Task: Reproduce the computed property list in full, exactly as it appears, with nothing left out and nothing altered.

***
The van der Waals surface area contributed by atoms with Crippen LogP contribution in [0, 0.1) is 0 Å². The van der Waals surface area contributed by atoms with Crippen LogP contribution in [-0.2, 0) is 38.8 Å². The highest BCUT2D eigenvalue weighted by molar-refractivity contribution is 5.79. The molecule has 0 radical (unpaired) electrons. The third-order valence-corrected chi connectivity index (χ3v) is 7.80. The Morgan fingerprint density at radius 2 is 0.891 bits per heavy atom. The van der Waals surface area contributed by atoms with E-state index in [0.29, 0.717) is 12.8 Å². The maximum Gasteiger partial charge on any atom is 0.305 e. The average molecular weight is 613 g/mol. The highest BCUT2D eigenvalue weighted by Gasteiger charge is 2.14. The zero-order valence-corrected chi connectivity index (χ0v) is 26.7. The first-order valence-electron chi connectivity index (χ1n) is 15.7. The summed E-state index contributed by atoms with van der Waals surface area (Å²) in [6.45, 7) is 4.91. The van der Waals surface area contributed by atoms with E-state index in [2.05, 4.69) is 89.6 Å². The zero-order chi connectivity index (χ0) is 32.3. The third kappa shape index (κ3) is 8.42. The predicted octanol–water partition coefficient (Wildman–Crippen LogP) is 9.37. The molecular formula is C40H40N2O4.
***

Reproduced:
The van der Waals surface area contributed by atoms with Crippen LogP contribution in [0, 0.1) is 0 Å². The van der Waals surface area contributed by atoms with Crippen LogP contribution in [-0.2, 0) is 38.8 Å². The highest BCUT2D eigenvalue weighted by molar-refractivity contribution is 5.79. The molecule has 0 radical (unpaired) electrons. The third-order valence-corrected chi connectivity index (χ3v) is 7.80. The Morgan fingerprint density at radius 2 is 0.891 bits per heavy atom. The van der Waals surface area contributed by atoms with E-state index in [0.29, 0.717) is 12.8 Å². The maximum Gasteiger partial charge on any atom is 0.305 e. The average molecular weight is 613 g/mol. The highest BCUT2D eigenvalue weighted by Gasteiger charge is 2.14. The zero-order valence-corrected chi connectivity index (χ0v) is 26.7. The first-order valence-electron chi connectivity index (χ1n) is 15.7. The summed E-state index contributed by atoms with van der Waals surface area (Å²) in [6.45, 7) is 4.91. The van der Waals surface area contributed by atoms with E-state index in [2.05, 4.69) is 89.6 Å². The zero-order chi connectivity index (χ0) is 32.3. The third kappa shape index (κ3) is 8.42. The predicted octanol–water partition coefficient (Wildman–Crippen LogP) is 9.37. The molecular formula is C40H40N2O4.